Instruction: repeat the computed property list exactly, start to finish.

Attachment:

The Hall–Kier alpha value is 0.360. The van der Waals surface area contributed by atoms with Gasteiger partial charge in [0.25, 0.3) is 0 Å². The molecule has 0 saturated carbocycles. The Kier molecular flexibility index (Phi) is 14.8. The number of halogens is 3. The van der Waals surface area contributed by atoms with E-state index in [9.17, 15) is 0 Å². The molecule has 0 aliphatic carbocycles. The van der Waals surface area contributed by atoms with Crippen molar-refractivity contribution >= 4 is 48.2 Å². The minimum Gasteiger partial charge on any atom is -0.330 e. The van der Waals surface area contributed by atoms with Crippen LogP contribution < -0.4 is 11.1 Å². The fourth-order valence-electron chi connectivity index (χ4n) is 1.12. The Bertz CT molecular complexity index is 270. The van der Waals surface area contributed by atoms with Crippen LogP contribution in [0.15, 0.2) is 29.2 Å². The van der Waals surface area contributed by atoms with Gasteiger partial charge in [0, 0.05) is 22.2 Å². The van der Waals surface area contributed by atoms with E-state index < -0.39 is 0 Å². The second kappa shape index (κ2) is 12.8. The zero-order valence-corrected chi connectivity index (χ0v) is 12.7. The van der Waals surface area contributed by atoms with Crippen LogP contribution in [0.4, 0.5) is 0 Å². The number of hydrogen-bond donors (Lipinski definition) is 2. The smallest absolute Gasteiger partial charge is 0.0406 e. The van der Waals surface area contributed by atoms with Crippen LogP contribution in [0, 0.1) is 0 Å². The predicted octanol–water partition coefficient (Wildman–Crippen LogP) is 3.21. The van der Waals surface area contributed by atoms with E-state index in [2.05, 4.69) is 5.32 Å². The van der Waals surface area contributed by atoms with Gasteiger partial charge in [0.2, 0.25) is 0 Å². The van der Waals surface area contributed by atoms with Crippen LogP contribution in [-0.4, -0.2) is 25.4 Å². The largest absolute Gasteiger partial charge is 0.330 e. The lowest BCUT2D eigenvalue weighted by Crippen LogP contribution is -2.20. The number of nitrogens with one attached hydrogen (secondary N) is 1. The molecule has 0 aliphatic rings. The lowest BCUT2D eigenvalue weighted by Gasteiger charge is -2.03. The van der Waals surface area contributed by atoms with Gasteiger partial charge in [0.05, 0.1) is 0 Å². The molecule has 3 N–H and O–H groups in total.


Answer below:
The Hall–Kier alpha value is 0.360. The van der Waals surface area contributed by atoms with Gasteiger partial charge in [0.25, 0.3) is 0 Å². The molecule has 0 saturated carbocycles. The Kier molecular flexibility index (Phi) is 14.8. The number of halogens is 3. The van der Waals surface area contributed by atoms with E-state index in [9.17, 15) is 0 Å². The molecule has 0 aliphatic carbocycles. The van der Waals surface area contributed by atoms with Crippen molar-refractivity contribution >= 4 is 48.2 Å². The minimum Gasteiger partial charge on any atom is -0.330 e. The van der Waals surface area contributed by atoms with Crippen LogP contribution < -0.4 is 11.1 Å². The fourth-order valence-electron chi connectivity index (χ4n) is 1.12. The Bertz CT molecular complexity index is 270. The van der Waals surface area contributed by atoms with Crippen LogP contribution in [0.15, 0.2) is 29.2 Å². The van der Waals surface area contributed by atoms with Gasteiger partial charge in [0, 0.05) is 22.2 Å². The van der Waals surface area contributed by atoms with E-state index < -0.39 is 0 Å². The second kappa shape index (κ2) is 12.8. The zero-order valence-corrected chi connectivity index (χ0v) is 12.7. The van der Waals surface area contributed by atoms with Crippen LogP contribution in [0.4, 0.5) is 0 Å². The number of hydrogen-bond donors (Lipinski definition) is 2. The smallest absolute Gasteiger partial charge is 0.0406 e. The van der Waals surface area contributed by atoms with Crippen LogP contribution in [0, 0.1) is 0 Å². The predicted octanol–water partition coefficient (Wildman–Crippen LogP) is 3.21. The van der Waals surface area contributed by atoms with E-state index in [2.05, 4.69) is 5.32 Å². The van der Waals surface area contributed by atoms with Gasteiger partial charge in [0.2, 0.25) is 0 Å². The van der Waals surface area contributed by atoms with Crippen LogP contribution in [-0.4, -0.2) is 25.4 Å². The largest absolute Gasteiger partial charge is 0.330 e. The lowest BCUT2D eigenvalue weighted by Crippen LogP contribution is -2.20. The number of nitrogens with one attached hydrogen (secondary N) is 1. The molecule has 0 aliphatic rings. The lowest BCUT2D eigenvalue weighted by Gasteiger charge is -2.03. The van der Waals surface area contributed by atoms with Gasteiger partial charge in [0.05, 0.1) is 0 Å². The molecule has 3 N–H and O–H groups in total.